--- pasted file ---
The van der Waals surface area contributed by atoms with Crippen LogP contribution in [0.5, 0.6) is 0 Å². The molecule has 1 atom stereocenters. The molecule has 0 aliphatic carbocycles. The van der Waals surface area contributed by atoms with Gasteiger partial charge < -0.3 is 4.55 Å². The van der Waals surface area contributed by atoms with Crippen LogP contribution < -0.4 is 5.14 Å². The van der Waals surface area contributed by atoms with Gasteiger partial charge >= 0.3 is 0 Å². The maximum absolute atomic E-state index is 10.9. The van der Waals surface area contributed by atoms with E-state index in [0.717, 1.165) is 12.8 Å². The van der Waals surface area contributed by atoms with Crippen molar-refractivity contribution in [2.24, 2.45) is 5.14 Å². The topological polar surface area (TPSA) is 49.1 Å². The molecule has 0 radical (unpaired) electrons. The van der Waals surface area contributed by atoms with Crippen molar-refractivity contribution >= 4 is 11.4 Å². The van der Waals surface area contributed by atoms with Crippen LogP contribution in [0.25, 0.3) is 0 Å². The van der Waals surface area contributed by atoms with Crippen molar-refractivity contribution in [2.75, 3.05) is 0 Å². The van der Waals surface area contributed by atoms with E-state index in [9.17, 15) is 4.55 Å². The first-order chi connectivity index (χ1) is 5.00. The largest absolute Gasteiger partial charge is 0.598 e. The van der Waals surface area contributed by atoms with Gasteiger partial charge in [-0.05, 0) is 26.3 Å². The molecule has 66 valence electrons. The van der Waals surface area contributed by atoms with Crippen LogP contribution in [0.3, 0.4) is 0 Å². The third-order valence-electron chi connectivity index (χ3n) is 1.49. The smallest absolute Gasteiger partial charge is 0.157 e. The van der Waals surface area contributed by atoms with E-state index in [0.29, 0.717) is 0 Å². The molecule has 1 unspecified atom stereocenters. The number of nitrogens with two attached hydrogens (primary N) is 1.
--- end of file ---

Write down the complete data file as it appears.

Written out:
The van der Waals surface area contributed by atoms with Crippen LogP contribution in [0.5, 0.6) is 0 Å². The molecule has 1 atom stereocenters. The molecule has 0 aliphatic carbocycles. The van der Waals surface area contributed by atoms with Gasteiger partial charge < -0.3 is 4.55 Å². The van der Waals surface area contributed by atoms with Crippen LogP contribution < -0.4 is 5.14 Å². The van der Waals surface area contributed by atoms with Gasteiger partial charge >= 0.3 is 0 Å². The maximum absolute atomic E-state index is 10.9. The van der Waals surface area contributed by atoms with E-state index in [0.717, 1.165) is 12.8 Å². The van der Waals surface area contributed by atoms with Crippen molar-refractivity contribution in [2.24, 2.45) is 5.14 Å². The topological polar surface area (TPSA) is 49.1 Å². The molecule has 0 radical (unpaired) electrons. The van der Waals surface area contributed by atoms with Crippen molar-refractivity contribution >= 4 is 11.4 Å². The van der Waals surface area contributed by atoms with Crippen LogP contribution in [0.25, 0.3) is 0 Å². The van der Waals surface area contributed by atoms with Crippen molar-refractivity contribution in [2.75, 3.05) is 0 Å². The van der Waals surface area contributed by atoms with E-state index in [9.17, 15) is 4.55 Å². The first-order chi connectivity index (χ1) is 5.00. The largest absolute Gasteiger partial charge is 0.598 e. The van der Waals surface area contributed by atoms with Gasteiger partial charge in [-0.05, 0) is 26.3 Å². The molecule has 66 valence electrons. The van der Waals surface area contributed by atoms with Crippen LogP contribution in [0.3, 0.4) is 0 Å². The third-order valence-electron chi connectivity index (χ3n) is 1.49. The smallest absolute Gasteiger partial charge is 0.157 e. The van der Waals surface area contributed by atoms with E-state index in [0.29, 0.717) is 0 Å². The molecule has 1 unspecified atom stereocenters. The number of nitrogens with two attached hydrogens (primary N) is 1.